Pathak, Medha M., Ph.D.
Medha M. Pathak, Ph.D.
Medha Pathak received her Bachelor of Sciences from St. Xavier’s College, Ahmedabad, India and Masters in Life Sciences from National Centre for Biological Sciences, Bangalore, India. She obtained a Ph.D. in Biophysics from UC Berkeley, for work on voltage gating of ion channels with Ehud Isacoff. As a Helen Hay Whitney postdoctoral fellow with David Corey at Harvard Medical School, she studied transduction of sound and gravity by ion channels in inner ear hair cells. Working in Francesco Tombola’s lab at UC Irvine as a postdoctoral fellow and then an Assistant Researcher, she initiated a new line of work identifying a role for the stretch-activated ion channel Piezo1 in neural stem cell fate. In June 2016, she joined the Department of Physiology and Biophysics faculty as an Assistant Professor, where she continues to study Piezo1 in cellular biophysics and developmental fate.
Research in Lay Terms
My lab is interested in understanding how mechanical cues in the environment influence stem cell fate, and how these can be harnessed to improve stem cell therapies. We examine these processes in neural stem cells, which are promising therapeutic agents to treat neurodegenerative diseases.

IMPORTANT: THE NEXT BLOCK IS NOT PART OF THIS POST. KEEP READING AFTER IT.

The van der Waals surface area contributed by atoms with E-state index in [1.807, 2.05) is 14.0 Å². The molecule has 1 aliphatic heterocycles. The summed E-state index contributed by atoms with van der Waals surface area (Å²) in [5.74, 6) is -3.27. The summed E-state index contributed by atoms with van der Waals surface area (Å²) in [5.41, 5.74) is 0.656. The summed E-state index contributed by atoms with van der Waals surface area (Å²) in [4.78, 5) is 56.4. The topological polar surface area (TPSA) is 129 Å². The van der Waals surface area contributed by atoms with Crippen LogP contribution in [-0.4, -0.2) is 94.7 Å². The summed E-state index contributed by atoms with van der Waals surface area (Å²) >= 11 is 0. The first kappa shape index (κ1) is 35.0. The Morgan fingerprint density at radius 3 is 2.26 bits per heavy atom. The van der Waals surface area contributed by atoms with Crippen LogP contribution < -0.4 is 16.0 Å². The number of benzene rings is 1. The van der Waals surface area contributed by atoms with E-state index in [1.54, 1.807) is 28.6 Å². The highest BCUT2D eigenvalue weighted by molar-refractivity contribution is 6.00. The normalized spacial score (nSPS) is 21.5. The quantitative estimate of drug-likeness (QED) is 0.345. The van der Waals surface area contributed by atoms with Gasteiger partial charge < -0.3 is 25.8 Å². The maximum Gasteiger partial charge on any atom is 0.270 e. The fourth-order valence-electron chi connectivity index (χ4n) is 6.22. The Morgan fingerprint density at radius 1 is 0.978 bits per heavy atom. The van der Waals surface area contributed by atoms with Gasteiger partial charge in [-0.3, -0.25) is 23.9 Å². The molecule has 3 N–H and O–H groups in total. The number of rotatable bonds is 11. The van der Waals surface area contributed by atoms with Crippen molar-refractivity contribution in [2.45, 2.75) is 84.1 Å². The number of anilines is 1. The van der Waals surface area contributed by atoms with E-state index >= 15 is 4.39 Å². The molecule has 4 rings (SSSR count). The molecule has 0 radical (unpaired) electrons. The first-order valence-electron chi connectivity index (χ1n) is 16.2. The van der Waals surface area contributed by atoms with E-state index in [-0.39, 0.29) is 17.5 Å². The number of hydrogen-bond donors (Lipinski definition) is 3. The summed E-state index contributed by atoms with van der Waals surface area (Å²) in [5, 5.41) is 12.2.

My work focuses on the molecular mechanisms by which cells sense and utilize information about their mechanical landscape. How does a cell detect matrix stiffness, fluid flow or stretch? How is this information relayed to the different parts of the cell? How does the cell integrate this mechanical information with genetic and chemical cues in making cell fate decisions? Finally, how do these mechanical processes shape biological events underlying normal development and pathological states?
Detail on Research
The long-term goal of my lab is to understand at molecular, cellular and organismal levels, how mechanical forces modulate neural stem cell fate in development and repair. We previously showed that the stretch-activated ion channel Piezo1 mediates mechanosensitive lineage specification of neural stem cells. Our studies revealed that Piezo1 activity in neural stem cells is modulated by matrix mechanics, and that it influences differentiation of the cells into neurons or astrocytes. Current work focuses on understanding (i) how Piezo1 detects and transduces matrix mechanical signals, (ii) how Piezo1 activity is translated into gene expression changes, (iii) how Piezo1 may shape neural development, and (iv) how Piezo1 may be involved in certain disease states. We use a multi-disciplinary approach, combining ideas and techniques from ion channel biophysics, cell biology, optical imaging, stem cell biology and bioengineering.
Department Affiliations Department of Physiology & Biophysics and Department of Biomedical Engineering
- Favorite Book
My Family and Other Animals, by Gerald Durrell
- Favorite Movie
The important thing in science is not so much to obtain new facts as to discover new ways of thinking about them” – William L. Bragg
Lab website: https://www.pathaklab-uci.com/